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June 2, 2009

A Common Sense Approach to Moderates

Farrell Keough

On a recent radio talk show, I was referred to as a moderate. While the comment was meant as a compliment, being a staunch conservative, I took umbrage toward the implication. This led to a conversation about the meaning of moderate and something that seemed timely for an article.


The person who made this comment further defined the premise: “Conservative yes, but I seem to think that you address the issues from a COMMON SENSE approach. That makes you a MODERATE in my book – with conservative values.”


A nicer compliment I could not have gotten.


But, this is not the general definition of moderate. As far as I can tell, there is no true general definition of the term moderate. This is important since this seems to be the current political term bandied about. In short, the Republican Party is losing members in the moderate camp and they must reinvigorate support for our values.


How does one speak to a group when the definition of who composes that group is so ethereal?


Before we delve into how to bring people back into the Republican camp, let me elaborate on my views of moderates – wrong though it may be. My narrow-minded view of a moderate is someone who generally does not think through all sides of issue and is too easily influenced by the winds of political speak. That is unfair and I admit it.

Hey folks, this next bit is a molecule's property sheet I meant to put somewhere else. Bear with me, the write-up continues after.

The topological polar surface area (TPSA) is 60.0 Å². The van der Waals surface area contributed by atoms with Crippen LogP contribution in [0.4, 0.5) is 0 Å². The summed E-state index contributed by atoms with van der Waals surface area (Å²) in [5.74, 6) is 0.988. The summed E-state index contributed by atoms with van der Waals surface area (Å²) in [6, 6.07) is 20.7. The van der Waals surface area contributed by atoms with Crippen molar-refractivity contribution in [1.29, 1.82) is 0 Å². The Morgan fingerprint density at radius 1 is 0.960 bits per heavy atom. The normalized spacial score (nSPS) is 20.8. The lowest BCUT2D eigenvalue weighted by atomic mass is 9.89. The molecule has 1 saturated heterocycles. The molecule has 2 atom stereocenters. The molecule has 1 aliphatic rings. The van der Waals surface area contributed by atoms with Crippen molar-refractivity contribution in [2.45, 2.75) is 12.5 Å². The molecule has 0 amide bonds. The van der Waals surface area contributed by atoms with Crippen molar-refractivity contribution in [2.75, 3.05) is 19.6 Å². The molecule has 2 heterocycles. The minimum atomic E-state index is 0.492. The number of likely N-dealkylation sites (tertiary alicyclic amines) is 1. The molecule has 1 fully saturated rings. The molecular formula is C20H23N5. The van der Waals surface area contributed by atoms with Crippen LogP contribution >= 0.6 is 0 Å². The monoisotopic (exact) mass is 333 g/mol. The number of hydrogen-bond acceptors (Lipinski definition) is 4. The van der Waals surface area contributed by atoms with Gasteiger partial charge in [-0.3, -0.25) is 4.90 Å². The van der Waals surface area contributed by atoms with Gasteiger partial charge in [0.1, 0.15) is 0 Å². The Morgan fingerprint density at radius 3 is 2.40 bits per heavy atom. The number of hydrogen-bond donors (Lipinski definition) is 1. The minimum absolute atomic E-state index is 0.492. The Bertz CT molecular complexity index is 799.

My basis for this lies in the interviews and comments made by those we are told are moderates. Very often I do not see a strong set of core values by which ideas are measured and determined. In short, I am just as guilty as the next guy of buying into the poor set of goods sold to me by the media and political punditry.


So, let’s bury the hatchet and decide we need to focus on the people who are not staunch this or that, but fall somewhere in between – the moderates for lack of a better term.


Do moderates want leadership that constantly changes their mind? No! Do moderates want leadership that will not change their mind? No!


Moderates want leadership that has a well defined set of core values that can be articulated – someone who will listen to other perspectives and make decisions that are in the best interest of the whole and will forward values and legislation that keep us as free as possible.


I have said it before, but it is worth repeating, ‘Government is a necessary evil because people can necessarily be evil. But, it should never be forgotten that government is made up of people.’ In short, less government is better because the chance of having bad laws or regulations increases with increased government.


That is a standard of the Republican Party and should always remain in the forefront. But, what of those cases when government is necessary? How should Republicans explain to both their staunch conservative constituency, as well as those in the moderate camp, why they made the decisions they did? The easiest way: tell the truth. Of course, that is a simplistic answer especially if their words are taken out of context by the media or those who oppose their ideology.